It is the late 1850s. Ireland is in the first decade of recovery from the Great Hunger, and Lib Wright, a young Englishwoman who served with Florence Nightingale in the Crimea, is en route to a new, as yet undefined assignment in the Irish midlands, “the dead centre” of the country. She imagines she will be working for a wealthy (and perhaps hypochondriacal) country squire who is cosmopolitan enough to require “a better class of nurse.”
Trained in scientific observation, Lib scrupulously, if disdainfully, takes in the details of poverty and dirt — and religiosity — that pervade her new surroundings. While her observations are precise and detached, she is quick to theorize ahead of her data: (Mis)interpretation is often simultaneous with observation. Hearing that she will be lodged in the “spirit grocery,” she assumes that superstitious locals must consider it haunted. Only later does she realize the term merely refers to a shop that sells spirits.
Her commission is as alien/alienating as her surroundings. It is not a country squire, but a girl. Eleven-year-old Anna O’Donnell’s parents claim she has lived entirely without food for the past four months and yet remains perfectly healthy. Crowds have gathered, pilgrims have arrived, the press is sniffing around. Some see Anna as a miracle, but a committee of local worthies, concerned that their village’s name “has become a byword for credulous backwardness,” wants Lib, whose status as a Nightingale and an outsider will confer credibility, to watch the child 24/7 for two weeks, trading eight-hour shifts with a local nun. No nursing is required or even allowed, just vigilant observation. In a fortnight, Lib and Sister Michael are to report whether the village is housing a hoax or a genuine miracle.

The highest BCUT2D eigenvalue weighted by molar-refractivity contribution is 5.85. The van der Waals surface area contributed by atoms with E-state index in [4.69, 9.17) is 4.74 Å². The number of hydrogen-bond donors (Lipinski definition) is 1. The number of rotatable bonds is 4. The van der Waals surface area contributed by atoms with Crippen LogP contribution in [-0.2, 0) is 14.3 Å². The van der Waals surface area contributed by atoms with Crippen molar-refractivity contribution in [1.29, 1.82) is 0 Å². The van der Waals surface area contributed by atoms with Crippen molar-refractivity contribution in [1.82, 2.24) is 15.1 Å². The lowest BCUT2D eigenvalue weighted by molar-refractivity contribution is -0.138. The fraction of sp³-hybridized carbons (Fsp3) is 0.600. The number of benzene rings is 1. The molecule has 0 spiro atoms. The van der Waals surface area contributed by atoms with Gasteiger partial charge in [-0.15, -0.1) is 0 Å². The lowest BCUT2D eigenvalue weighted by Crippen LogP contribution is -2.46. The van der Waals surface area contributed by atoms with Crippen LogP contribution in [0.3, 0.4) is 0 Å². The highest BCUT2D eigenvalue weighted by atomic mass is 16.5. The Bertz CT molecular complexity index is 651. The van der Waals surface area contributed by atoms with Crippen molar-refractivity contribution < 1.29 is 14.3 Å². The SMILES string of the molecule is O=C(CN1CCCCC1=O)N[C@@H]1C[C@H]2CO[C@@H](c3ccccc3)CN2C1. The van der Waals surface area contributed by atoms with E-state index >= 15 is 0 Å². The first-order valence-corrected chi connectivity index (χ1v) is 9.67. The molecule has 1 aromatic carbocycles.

Although less claustrophobic than Donoghue’s highly acclaimed novel “The Room,” “The Wonder” offers up many of the same elements: a woman, a child, a room, a mystery, an increasingly creepy sense that something is happening, but we don’t know what it is. Donoghue excels at depicting the sickroom: the erratic compression and expansion of time, the unique combination of tension, boredom, fear and confusion that constitutes the hothouse world of the bedside vigil.
While the characters are free to leave the room, there is really no escape: Off-duty, Lib roams the countryside, which proves equally disorienting, and begins a relationship with William Byrne, a journalist who is determined, like Lib, to uncover the truth. Both are haunted by their past: The Crimean War and the Famine shaped the lenses through which they read Anna’s situation, reading and misreading the clues.
So many things are right in this novel that I wished — almost angrily — that a few things had been better, most particularly the dialogues in which characters tell each other things for no reason except that the reader needs to know them. And the ending struck me as contrived. But then, I could say the same about “Jane Eyre,” which I love. The bottom line: Read it. The important things will stay with you while the clumsy ones will fade from memory.
Patricia Hagen teaches English at the College of St. Scholastica in Duluth.
By: Emma Donoghue.
Publisher: Little, Brown, 291 pages, $27.